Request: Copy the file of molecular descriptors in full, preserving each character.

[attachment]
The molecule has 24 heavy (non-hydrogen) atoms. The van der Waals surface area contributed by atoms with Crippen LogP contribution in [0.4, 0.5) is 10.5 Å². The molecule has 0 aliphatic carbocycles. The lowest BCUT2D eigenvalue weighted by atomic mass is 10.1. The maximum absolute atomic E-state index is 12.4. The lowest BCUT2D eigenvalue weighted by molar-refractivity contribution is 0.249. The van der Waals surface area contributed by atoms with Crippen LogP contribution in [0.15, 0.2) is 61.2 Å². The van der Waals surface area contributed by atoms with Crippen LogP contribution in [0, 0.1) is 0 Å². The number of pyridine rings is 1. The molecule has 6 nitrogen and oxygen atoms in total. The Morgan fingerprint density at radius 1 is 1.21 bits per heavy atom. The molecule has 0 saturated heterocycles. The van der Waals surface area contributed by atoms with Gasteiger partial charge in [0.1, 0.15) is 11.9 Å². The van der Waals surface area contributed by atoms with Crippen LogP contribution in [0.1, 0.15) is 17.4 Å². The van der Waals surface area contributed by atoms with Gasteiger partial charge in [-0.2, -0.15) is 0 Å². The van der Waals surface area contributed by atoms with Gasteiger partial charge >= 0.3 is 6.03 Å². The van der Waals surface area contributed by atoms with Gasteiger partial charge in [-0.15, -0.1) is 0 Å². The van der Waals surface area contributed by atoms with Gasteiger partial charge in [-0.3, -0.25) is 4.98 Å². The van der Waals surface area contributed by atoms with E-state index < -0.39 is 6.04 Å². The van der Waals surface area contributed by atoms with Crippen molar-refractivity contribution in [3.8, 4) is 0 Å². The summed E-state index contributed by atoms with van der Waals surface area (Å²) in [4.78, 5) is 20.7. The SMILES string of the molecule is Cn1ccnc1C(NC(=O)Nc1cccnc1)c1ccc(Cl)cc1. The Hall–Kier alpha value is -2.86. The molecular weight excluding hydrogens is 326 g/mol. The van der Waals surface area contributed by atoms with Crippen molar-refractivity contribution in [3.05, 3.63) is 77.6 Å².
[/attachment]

The molecule has 24 heavy (non-hydrogen) atoms. The van der Waals surface area contributed by atoms with Crippen LogP contribution in [0.4, 0.5) is 10.5 Å². The molecule has 0 aliphatic carbocycles. The lowest BCUT2D eigenvalue weighted by atomic mass is 10.1. The maximum absolute atomic E-state index is 12.4. The lowest BCUT2D eigenvalue weighted by molar-refractivity contribution is 0.249. The van der Waals surface area contributed by atoms with Crippen LogP contribution in [0.15, 0.2) is 61.2 Å². The van der Waals surface area contributed by atoms with Crippen LogP contribution in [0, 0.1) is 0 Å². The number of pyridine rings is 1. The molecule has 6 nitrogen and oxygen atoms in total. The Morgan fingerprint density at radius 1 is 1.21 bits per heavy atom. The molecule has 0 saturated heterocycles. The van der Waals surface area contributed by atoms with Gasteiger partial charge in [0.1, 0.15) is 11.9 Å². The van der Waals surface area contributed by atoms with Crippen LogP contribution in [0.1, 0.15) is 17.4 Å². The van der Waals surface area contributed by atoms with Gasteiger partial charge in [-0.2, -0.15) is 0 Å². The van der Waals surface area contributed by atoms with Gasteiger partial charge >= 0.3 is 6.03 Å². The van der Waals surface area contributed by atoms with Gasteiger partial charge in [-0.15, -0.1) is 0 Å². The van der Waals surface area contributed by atoms with Gasteiger partial charge in [-0.3, -0.25) is 4.98 Å². The van der Waals surface area contributed by atoms with E-state index < -0.39 is 6.04 Å². The van der Waals surface area contributed by atoms with Crippen molar-refractivity contribution in [3.8, 4) is 0 Å². The summed E-state index contributed by atoms with van der Waals surface area (Å²) in [4.78, 5) is 20.7. The SMILES string of the molecule is Cn1ccnc1C(NC(=O)Nc1cccnc1)c1ccc(Cl)cc1. The Hall–Kier alpha value is -2.86. The molecular weight excluding hydrogens is 326 g/mol. The van der Waals surface area contributed by atoms with Crippen molar-refractivity contribution in [3.05, 3.63) is 77.6 Å².